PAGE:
Nov 20, 2014 7:13 AM
2 Palestinian families get demolition notices
The Associated Press
JERUSALEM (AP) Israeli police on Thursday handed home demolition notices to families of two more attackers from east Jerusalem, a Palestinian official said, a day after security personnel destroyed a home there for the first time in five years.
The destructions are a renewed tactic meant as a punitive measure for a wave of Palestinian attacks on Israelis, including a deadly assault on a Jerusalem synagogue this week. Although the tactic has caused much controversy and debate over its effectiveness, Prime Minister Benjamin Netanyahu has stepped up the demolition orders in an effort to halt the violence.
Adnan Husseini, the Palestinian Authority minister for Jerusalem affairs, said the families of Ibrahim al-Akari and Moataz Hijazi received the notices on Thursday. An Israeli police spokesman said he was checking the report.
Al-Akari was shot dead by security forces after killing two Israelis earlier this month, when he rammed his car into a Jerusalem light rail station. Israeli police also killed Hijazi after he shot and seriously wounded an Israeli activist who has lobbied for greater Jewish access to a sensitive Jerusalem holy site in October.
Netanyahu has called for tough action amid a wave of attacks against Israelis. Eleven people have died in five separate incidents in recent weeks most of them in Jerusalem, but also in Tel Aviv and the occupied West Bank. At least five Palestinians involved in the attacks were killed.
The attacks reached a new turning point on Tuesday when two Palestinian assailants burst into a crowded synagogue during morning prayers, killing four worshippers and a Druze Arab policeman with meat cleavers and gunfire. It was the deadliest attack in the city since 2008.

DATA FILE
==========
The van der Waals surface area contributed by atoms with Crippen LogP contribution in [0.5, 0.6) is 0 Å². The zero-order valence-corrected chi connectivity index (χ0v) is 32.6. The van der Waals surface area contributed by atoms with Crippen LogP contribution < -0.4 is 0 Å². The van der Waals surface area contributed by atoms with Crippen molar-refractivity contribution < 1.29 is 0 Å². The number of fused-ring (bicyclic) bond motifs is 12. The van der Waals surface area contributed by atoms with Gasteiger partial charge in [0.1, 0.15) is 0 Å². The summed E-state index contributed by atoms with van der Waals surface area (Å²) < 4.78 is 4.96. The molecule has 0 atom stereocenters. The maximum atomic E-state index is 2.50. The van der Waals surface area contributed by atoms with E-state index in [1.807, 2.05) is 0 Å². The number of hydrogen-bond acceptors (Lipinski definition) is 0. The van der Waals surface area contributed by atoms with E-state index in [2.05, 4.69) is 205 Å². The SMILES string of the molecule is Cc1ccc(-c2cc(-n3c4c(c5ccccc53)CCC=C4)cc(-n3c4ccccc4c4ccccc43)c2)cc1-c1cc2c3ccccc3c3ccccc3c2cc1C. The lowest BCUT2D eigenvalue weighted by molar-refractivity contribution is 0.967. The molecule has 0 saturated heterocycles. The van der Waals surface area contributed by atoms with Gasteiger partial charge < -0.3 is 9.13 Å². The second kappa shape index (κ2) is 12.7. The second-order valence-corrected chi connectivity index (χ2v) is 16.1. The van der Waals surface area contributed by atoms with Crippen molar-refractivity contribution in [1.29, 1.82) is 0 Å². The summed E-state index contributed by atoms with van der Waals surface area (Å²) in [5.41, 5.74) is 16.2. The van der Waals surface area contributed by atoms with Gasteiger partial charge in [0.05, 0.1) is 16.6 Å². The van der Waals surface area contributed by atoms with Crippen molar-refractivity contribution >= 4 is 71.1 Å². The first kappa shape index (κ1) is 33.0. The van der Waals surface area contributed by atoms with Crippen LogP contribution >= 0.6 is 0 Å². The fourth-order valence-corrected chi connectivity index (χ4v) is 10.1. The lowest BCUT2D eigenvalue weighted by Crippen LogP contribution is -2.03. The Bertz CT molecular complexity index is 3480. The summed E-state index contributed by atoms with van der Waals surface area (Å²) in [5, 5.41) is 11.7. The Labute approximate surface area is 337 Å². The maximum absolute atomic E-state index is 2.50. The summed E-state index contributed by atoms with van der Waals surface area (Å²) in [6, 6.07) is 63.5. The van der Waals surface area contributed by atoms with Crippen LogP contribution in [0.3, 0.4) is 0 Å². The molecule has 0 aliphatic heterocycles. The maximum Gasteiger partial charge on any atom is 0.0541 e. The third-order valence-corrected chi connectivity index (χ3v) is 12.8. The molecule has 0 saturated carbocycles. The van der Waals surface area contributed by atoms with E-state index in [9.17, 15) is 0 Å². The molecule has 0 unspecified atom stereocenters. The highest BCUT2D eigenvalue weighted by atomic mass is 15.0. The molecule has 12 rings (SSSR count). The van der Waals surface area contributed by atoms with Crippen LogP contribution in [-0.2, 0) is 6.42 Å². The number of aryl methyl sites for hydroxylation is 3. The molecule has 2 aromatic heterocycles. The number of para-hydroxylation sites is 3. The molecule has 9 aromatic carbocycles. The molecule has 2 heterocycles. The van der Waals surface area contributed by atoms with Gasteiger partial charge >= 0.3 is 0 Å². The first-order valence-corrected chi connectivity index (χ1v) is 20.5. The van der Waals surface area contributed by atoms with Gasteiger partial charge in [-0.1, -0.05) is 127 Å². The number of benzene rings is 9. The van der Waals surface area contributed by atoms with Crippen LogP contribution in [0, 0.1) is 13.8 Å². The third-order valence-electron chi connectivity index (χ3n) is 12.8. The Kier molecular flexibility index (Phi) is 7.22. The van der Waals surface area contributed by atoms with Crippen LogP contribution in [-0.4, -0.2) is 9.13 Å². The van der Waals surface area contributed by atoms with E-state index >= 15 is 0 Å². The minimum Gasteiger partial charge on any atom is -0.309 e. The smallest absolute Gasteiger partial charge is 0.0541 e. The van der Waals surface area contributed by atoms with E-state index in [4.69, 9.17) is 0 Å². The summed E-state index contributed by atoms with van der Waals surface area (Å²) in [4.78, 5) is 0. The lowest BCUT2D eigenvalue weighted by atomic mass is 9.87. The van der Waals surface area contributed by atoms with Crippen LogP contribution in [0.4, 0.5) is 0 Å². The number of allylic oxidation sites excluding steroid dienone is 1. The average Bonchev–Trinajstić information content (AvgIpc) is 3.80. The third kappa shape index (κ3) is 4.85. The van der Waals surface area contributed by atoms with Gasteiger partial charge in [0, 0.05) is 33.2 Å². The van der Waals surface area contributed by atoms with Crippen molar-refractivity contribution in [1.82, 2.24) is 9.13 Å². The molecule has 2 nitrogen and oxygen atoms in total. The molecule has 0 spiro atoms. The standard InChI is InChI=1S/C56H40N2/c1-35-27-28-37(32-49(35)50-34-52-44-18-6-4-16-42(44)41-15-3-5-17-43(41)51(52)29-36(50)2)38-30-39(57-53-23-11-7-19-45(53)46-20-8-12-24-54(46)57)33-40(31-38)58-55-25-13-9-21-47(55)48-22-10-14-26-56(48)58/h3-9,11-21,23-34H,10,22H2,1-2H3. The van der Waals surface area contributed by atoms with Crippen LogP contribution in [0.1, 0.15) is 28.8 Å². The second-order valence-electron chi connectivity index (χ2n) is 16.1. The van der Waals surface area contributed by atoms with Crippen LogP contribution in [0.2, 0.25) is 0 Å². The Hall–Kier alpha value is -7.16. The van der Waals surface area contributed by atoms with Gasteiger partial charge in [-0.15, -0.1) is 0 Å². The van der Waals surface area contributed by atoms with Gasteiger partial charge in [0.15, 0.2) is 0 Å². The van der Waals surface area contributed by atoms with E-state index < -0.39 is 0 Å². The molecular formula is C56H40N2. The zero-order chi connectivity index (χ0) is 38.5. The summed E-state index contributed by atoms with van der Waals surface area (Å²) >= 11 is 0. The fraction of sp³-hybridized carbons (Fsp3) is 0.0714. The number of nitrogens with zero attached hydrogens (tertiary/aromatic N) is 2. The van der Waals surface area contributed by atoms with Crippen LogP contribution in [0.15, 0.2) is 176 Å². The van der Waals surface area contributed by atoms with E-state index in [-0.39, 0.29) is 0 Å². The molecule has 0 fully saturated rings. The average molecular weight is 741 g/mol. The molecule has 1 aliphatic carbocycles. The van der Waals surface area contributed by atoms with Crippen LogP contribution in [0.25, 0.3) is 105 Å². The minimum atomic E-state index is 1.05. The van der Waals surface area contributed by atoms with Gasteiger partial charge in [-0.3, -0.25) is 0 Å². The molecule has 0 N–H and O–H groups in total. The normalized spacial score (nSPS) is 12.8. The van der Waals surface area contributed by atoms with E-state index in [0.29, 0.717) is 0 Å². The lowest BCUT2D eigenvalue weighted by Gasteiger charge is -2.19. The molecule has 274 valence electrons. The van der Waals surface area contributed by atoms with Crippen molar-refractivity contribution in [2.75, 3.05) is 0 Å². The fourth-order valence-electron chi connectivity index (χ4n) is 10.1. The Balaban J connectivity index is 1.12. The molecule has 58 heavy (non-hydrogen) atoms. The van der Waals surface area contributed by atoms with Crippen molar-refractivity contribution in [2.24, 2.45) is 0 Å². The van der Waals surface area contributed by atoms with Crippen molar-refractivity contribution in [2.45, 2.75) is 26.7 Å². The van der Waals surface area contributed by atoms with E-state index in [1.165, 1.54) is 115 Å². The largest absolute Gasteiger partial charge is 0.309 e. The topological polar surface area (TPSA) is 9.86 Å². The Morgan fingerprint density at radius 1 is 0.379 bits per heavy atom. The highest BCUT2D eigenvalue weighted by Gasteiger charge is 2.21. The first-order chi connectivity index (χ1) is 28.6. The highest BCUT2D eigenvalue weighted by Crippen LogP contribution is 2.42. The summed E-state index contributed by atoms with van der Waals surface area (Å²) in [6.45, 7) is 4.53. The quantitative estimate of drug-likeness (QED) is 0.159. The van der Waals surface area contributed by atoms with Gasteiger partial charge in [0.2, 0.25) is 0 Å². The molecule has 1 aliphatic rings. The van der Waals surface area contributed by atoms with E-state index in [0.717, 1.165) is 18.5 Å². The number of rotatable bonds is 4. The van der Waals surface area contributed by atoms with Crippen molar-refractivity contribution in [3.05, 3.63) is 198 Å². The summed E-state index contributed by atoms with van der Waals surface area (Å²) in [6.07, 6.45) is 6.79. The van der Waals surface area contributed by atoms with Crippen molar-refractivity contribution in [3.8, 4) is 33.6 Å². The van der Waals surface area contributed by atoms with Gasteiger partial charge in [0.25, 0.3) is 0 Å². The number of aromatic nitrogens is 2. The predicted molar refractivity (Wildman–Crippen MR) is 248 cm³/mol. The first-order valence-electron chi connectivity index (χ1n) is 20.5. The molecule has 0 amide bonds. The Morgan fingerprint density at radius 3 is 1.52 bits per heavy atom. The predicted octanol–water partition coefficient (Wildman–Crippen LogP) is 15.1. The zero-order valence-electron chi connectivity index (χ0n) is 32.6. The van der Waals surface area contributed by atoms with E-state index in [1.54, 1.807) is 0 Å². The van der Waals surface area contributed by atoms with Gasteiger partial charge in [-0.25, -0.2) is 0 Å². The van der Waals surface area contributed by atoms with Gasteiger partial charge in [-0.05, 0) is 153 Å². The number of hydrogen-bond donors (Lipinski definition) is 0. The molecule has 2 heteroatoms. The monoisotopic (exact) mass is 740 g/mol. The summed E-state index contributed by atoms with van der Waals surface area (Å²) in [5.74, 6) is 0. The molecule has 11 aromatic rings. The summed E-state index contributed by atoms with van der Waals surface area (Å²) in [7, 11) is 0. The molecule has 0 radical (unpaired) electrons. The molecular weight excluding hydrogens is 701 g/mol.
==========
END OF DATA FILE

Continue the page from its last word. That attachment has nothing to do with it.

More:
The violence has taken place against the background of roiling tensions over access to Jerusalem's most holy site, known to Jews as the Temple Mount and Muslims as the Noble Sanctuary. The Palestinians fear that Israel wants to allow Jews to pray there, breaking a status quo in effect since Israel captured the area in the 1967 Mideast War.
Netanyahu and other Israeli leaders have repeatedly denied the claim but nationalistic politicians have increasingly stirred tensions by visiting the site.
The tensions have spurred anti-Arab demonstrations by Israeli hardliners. On Wednesday, Mayor Itamar Shimoni of the southern Israeli city of Ashkelon suspended Israeli Arab laborers from work. They were renovating bomb shelters at local day-care centers.
The move drew widespread criticism on Thursday, including from Netanyahu who said "there is no place for discrimination against Israeli Arabs." Economy Minister Naftali Bennett, who anchors the far right wing of Netanyahu's coalition, insisted that "99 percent of Israeli Arabs are completely loyal" to Israel.
Arab citizens make up about 20 percent of Israel's population of 8 million people. Tensions over the Jerusalem holy site have spilled into their community as well. Against this backdrop, Israeli police recently shot to death an Arab Israeli man who approached a police car wielding a knife.
Meanwhile, the Israeli military said Thursday that militants in the Gaza Strip test-fired rockets into the Mediterranean Sea, in an apparent attempt to show off their capabilities.
Four rockets were fired in the past 24 hours, the military said, without elaborating on the test or type of rockets fired. There was no immediate confirmation from Palestinian officials in Gaza.
Israel and Gaza's Hamas rulers fought a 50-day war over the summer that claimed more than 2,100 Palestinian and 70 Israeli lives.
At the time, Israel said it launched the operation to halt Hamas' rocket attacks from Gaza rockets that now have the ability to reach Tel Aviv, Jerusalem and other Israeli cities. And though the rocket fire continued throughout the war, it was largely neutralized by Israel's "Iron Dome" aerial defense system.